“If the proposed regulation takes effect, immigration officers would also factor in the use of several non-cash assistance programs when making public burden determinations. Current and past use of the programs above a certain threshold would be “heavily weighed negative factor” with respect to green card adjudications, according to DHS.
“In a statement released Saturday night, DHS identified several cash and non-cash programs included in the expanded public charge definition:
“The public benefits proposed to be designated in this rule are federal, state, local, or tribal cash assistance for income maintenance, Temporary Assistance for Needy Families (TANF), Supplemental Security Income (SSI), Medicaid (with limited exceptions for Medicaid benefits paid for an “emergency medical condition,” and for certain disability services related to education), Medicare Part D Low Income Subsidy, the Supplemental Nutrition Assistance Program (SNAP, or food stamps), institutionalization for long-term care at government expense, Section 8 Housing Choice Voucher Program, Section 8 Project-Based Rental Assistance, and Public Housing. The first three benefits listed above are cash benefits that are covered under current policy.
“The new regulation applies to both immigrant visa applicants overseas and non-immigrant visa holders already in the U.S. — including foreign students and guest workers — who want to adjust to permanent status. It will likely affect about 380,000 potential green card applicants each year, according to immigration authorities.”
Exceptions would be made for any refugees, asylum seekers, and legal immigrants who serve in the United States Armed Forces. Military service would render those individuals exempt from this new regulation. Foreign nationals that are victims of natural disasters would also be exempt, and not penalized for accepting emergency cash assistance.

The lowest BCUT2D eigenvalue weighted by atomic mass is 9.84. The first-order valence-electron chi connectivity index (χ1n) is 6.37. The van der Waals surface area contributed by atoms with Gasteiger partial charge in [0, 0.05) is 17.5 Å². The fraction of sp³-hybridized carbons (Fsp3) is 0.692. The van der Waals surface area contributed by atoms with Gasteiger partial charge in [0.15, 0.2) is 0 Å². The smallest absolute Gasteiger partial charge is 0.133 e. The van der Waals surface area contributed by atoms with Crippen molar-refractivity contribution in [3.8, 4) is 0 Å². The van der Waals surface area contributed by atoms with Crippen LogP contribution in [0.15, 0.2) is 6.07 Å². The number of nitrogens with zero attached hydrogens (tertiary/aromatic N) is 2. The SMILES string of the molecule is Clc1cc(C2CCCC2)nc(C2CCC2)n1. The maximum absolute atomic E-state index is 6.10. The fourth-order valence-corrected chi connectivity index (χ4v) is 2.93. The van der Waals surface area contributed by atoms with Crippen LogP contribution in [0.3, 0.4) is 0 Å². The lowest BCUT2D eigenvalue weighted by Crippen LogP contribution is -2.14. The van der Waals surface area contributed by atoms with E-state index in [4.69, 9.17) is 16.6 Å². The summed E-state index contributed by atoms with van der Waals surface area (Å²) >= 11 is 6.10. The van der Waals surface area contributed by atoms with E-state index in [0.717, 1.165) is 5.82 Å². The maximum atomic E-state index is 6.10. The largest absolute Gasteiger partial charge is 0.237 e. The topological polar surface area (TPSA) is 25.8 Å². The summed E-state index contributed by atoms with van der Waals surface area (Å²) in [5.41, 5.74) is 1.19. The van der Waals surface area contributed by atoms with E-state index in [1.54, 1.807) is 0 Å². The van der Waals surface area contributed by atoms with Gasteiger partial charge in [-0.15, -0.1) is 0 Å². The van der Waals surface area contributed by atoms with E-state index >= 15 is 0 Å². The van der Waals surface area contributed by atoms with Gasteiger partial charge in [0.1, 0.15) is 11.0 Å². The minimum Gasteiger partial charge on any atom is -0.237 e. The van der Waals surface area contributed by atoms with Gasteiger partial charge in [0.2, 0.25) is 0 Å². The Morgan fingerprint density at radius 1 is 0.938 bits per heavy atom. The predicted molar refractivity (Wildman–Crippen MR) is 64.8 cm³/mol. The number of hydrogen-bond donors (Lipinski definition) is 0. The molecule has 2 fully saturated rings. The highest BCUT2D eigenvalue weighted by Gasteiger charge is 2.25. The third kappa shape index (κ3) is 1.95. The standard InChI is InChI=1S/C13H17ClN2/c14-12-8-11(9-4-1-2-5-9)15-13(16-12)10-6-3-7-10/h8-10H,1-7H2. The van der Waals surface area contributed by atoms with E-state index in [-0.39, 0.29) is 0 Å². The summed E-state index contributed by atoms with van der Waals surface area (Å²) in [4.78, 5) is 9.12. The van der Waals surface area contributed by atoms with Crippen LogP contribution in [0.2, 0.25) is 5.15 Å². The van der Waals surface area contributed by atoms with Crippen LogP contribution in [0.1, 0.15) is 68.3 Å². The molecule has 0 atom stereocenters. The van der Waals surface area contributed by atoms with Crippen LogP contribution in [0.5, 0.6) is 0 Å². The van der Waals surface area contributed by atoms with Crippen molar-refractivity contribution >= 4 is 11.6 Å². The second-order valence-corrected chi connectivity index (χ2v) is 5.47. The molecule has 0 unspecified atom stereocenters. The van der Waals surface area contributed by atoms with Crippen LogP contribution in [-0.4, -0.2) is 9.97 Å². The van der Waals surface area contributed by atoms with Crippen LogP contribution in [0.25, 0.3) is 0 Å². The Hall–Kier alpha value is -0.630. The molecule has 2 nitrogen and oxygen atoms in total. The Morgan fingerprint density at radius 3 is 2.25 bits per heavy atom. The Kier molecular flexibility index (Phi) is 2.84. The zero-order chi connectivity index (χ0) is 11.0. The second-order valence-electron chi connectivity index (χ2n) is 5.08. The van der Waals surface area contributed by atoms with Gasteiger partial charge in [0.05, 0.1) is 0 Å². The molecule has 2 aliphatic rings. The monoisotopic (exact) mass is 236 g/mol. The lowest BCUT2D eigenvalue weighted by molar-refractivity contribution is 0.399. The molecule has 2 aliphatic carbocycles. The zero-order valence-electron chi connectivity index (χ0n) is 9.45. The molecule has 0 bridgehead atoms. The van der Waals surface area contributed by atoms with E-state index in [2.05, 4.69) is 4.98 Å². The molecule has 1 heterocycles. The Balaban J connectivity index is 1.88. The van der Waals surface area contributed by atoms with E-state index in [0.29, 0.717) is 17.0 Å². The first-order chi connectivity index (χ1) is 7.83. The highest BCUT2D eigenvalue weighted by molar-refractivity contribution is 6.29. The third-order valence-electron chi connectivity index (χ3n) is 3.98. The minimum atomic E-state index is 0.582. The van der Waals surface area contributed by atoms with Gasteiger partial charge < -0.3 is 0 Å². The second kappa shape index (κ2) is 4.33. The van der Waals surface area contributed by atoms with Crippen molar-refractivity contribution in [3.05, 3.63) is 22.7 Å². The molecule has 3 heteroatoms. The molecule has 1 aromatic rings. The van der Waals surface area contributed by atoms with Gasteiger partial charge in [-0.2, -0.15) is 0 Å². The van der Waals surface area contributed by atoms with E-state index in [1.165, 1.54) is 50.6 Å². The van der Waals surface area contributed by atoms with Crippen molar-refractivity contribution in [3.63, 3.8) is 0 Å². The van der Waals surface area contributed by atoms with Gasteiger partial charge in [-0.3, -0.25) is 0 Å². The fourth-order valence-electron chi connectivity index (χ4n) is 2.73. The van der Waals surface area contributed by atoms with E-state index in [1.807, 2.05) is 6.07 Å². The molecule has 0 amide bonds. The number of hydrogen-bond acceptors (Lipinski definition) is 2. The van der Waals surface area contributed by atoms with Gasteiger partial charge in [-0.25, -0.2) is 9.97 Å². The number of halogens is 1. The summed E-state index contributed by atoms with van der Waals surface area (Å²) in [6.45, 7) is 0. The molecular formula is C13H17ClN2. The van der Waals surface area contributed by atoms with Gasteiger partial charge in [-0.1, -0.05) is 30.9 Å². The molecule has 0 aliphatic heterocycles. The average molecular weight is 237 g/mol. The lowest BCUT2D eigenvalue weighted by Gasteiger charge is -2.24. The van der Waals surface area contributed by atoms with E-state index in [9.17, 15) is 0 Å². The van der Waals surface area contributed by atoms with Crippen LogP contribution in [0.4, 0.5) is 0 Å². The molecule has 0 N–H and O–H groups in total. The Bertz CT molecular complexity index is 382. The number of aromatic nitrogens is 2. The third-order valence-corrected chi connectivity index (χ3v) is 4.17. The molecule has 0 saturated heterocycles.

Individuals and groups favoring lower levels of immigration and closed border policies applaud the proposed regulations, stating significant corrective action to current green card policy is necessary to restore order in America, as the country as a whole has strayed far from the historic definition of what constitutes a public charge.
Mark Krikorian, the executive director of the Center for Immigration Studies, told The New York Times:
“This is long overdue. This country has defined public charge in a fictional way in order to facilitate high levels of low-skilled immigration. But this is simply a 21st-century definition of what public charge is.”
The Daily Caller adds:
“Immigration lawyers and migrant activist groups denounced the proposal. Many said it will force would-be immigrants to make a difficult choice between accepting critical public assistance and remaining eligible to live and work in the U.S.
“If adopted, the rule will create a nationwide health crisis impacting millions, and deter families from seeking vital medical care when they need it the most,” Adriene Holder, an attorney at the New York-based The Legal Aid Society, said in a statement. “It also would affect access by lawfully present non-citizens to basic food, housing, and other forms of support for meeting critical needs. This proposal is radical and dangerous, and wholly against our values and principles as a nation founded by immigrants.”
“A 2017 report by the National Academies of Sciences, Engineering and Medicine found that immigrant households use cash assistance programs at a slightly lower rate than native households — 5.5 and 6.3 percent, respectively.
“However, households headed by a legal immigrant receive non-cash assistance at a much higher rate than native households, according to a 2015 study by the Center for Immigration Studies. An estimated 36 percent of immigrant households receive food assistance and 39 percent are on Medicaid. That compares to about 22 percent of native households receiving food assistance and 23 percent enrolled in Medicaid.”